May 20, 2020 at 10:30am | Blair Schwisow
For Boise mortgage interest rate chroniclers, this month began with the culmination of a trend that’s
been playing out for quite some time. It’s “the other shoe” that finally dropped. The headlines confirmed
the numbers that government-owned mortgage backer Freddie Mac posted:

“Mortgage Rates Dip to New Record Low.”

The 3.23% national average on the 30-year fixed-rate hit was, literally, an all-time low. It
represented a drop of a tenth of a percent below the previous week’s mark (and nearly a full percentage
point below what had been posted a year earlier).

In other words, the come-hither phrase advertisers have been long spouting—"home loans near
historic lows”—was suddenly passé: rates were now surpassing historic lows! There were, however,
some caveats.

In order to take advantage of Boise mortgage rates at such eye-popping levels, sophisticated local
home loan and refi customers understood that a spotless credit history would be required. As Mortgage
News Daily put it, “the cost of imperfection remains high in the mortgage world.” MND Chief Operating
Officer Matthew Graham further quibbled that Freddie Mac’s calculation didn’t fully account for “all the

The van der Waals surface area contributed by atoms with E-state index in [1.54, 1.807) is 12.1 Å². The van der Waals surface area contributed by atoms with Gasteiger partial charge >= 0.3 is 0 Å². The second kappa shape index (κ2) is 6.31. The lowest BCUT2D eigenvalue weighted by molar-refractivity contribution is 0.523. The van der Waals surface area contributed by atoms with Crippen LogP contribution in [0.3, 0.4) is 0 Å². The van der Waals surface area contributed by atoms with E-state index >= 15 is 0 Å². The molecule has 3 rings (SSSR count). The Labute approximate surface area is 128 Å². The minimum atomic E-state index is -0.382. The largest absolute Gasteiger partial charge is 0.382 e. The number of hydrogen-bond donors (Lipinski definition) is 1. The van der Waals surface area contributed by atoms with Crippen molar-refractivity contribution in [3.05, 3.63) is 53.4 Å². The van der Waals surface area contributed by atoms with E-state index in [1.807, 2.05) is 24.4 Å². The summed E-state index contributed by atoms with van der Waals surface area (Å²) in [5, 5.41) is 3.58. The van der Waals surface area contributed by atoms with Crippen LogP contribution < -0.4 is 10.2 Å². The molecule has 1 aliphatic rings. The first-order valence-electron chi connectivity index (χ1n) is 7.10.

volatility,” nor did it recognize one rate posted in early March (since, for some reason, Freddie ignores
rates posted on Thursdays and Fridays).

But still, the main point was unarguable: Boise mortgage rates were unmatched bargains. Graham
noted one mortgage consultant’s advice, “Lock at the first opportunity!”

— — — —

On another front, a different home loan issue is worth noting. For existing mortgage holders wishing
to take advantage of the “forbearance of payments” component written into the government’s CARES
Act, there could be an under-publicized side effect. Although the law mandates that forestalled payments
cannot be reported as “late” on credit reports, that doesn’t mean they won’t be recorded at all. So,
although forbearance might not directly impact a borrower’s FICO score, it could lower the limits other
lenders offer. Since that would raise the borrower’s ‘debt-to-available credit’ ratio, that would impact
their FICO score—a clarification that should be publicized.

I’m always standing by to discuss any and all questions touching on Boise real estate matters. Do
call!

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